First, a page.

The male narrator... describes how he had vowed to do all he could to nurture her. “I fed her delicious food until she was full, and allowed her to get plenty of sleep,” he says.
Seconds later viewers are treated to a close-up of eel being cooked on a barbecue grill. “We take great care when farming our eels,” says the narrator.
Indeed! The video has since been withdrawn by authorities, but not before it caused an uproar online.



Well-founded accusations of sexism aside, I find it ironic. The concept of anthropomorphizing animals we eat is a common tactic used by PETA:


Either way, the image of women as pieces of meat is pretty unpalatable.

Thanks to KP for the tip!

Monday, September 26, 2016

Wrangler tells women they're #MoreThanABum while focussing on their bums


Wrangler Europe's attempt to empower women ended in powerful PR failure.

The brand launched the campaign with the claim that they wanted to "change the conversation to what women DO and not just how they look." Partnering with New Zealand pop artist Kimbra, they released a video with lyrics like:

She's changing the conversationWith a whole new exaltation Say - I'll be who I be Won't let the world tell me no differently Ain’t about what's behind me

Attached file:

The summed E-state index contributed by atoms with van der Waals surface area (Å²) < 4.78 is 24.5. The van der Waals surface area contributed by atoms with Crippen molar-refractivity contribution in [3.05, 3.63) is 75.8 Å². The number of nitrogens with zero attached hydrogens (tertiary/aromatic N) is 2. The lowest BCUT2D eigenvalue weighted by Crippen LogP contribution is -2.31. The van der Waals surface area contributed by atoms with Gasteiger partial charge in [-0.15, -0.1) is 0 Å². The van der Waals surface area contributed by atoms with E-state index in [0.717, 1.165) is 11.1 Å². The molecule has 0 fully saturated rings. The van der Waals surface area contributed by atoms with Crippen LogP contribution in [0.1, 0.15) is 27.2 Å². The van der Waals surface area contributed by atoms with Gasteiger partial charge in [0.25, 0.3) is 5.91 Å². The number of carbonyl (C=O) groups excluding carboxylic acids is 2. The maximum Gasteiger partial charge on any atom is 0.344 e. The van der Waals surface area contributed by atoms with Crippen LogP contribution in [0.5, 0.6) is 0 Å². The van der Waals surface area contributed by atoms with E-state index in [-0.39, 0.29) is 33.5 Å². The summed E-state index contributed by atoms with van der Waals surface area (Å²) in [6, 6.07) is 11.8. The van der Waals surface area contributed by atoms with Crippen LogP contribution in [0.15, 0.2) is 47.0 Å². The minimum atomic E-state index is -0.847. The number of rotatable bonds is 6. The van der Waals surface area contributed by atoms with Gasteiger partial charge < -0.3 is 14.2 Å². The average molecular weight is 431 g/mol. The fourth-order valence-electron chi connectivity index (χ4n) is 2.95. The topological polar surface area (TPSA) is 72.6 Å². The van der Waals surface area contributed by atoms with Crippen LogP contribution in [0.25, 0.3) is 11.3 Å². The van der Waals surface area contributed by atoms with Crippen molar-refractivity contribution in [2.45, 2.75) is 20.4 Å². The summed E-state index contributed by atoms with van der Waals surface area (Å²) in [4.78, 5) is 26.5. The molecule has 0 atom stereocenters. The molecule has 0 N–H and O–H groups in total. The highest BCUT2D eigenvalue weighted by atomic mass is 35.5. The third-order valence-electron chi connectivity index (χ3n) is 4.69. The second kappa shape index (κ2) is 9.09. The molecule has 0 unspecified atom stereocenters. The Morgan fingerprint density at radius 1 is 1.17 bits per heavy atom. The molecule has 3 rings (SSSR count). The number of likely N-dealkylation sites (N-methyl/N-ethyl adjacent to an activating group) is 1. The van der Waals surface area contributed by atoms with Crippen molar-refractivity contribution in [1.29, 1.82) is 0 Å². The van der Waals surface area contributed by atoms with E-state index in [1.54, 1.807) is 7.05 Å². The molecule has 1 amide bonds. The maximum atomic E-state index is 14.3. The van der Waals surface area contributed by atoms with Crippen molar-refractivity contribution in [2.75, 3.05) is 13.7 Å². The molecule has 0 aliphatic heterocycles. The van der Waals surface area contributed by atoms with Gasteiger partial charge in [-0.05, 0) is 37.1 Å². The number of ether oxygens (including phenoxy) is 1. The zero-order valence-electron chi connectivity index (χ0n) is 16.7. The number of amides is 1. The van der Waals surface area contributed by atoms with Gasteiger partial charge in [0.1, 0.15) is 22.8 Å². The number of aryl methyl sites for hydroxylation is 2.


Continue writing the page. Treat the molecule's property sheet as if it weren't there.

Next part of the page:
And it has imagery like:




The video eventually shares the whole woman, but the focus on bums tends to undermine the whole point of the attempt at socially-responsible advertising.

Source: The Independent

Friday, September 9, 2016

#Maltesers tries mixing disability with humour, nails it


How interesting is this? Maltesers, a British candy brand, has taken the bold step of taking a humorous look at the lifestyles of people with disabilities in a new campaign for the Paralympics.

Instead of dewy-eyed homages to bravery and overcoming obstacles, these ads portray people with disabilities talking to their friends about real-life challenges like awkward sexual situations:




Another talks about a hearing aid being eaten and shat out by a partner's goofy dog:


Yet another is about a wedding dance floor disaster:


They're funny (the first one especially), respectful, and wonderfully human. They don't pretend the disabilities don't exist; they show instead that they are essential parts of the lives and identities of the people who live with them.

The other thing I like about these is that they're still ads. No product benefits (like taste) are mentioned, but the candies still play a big support role in these cute little vignettes.

And they're paying off! According to campaign, Britain's Channel 4 offered a million Pounds worth of free TV media during the Paralympics to the advertisers with "the best creative idea with diversity at the heart of a campaign."

Maltesers (a Mars brand) and its ad agency, Abbott Mead Vickers BBDO, were selected from a shortlist that included Amazon (Lucky Generals); Barclays (Bartle Bogle Hegarty London); Dove (Ogilvy & Mather); H&M (Adam & Eve/DDB); Lloyds Bank (Adam & Eve/DDB); Lynx (TMW Unlimited); and Purdey’s (Iris Worldwide).

My only criticism is of the third one, "Dance Floor," which seems a little forced at the end. But kudos to a brand and agency for trying something new with the right mix of bravery and sensitivity.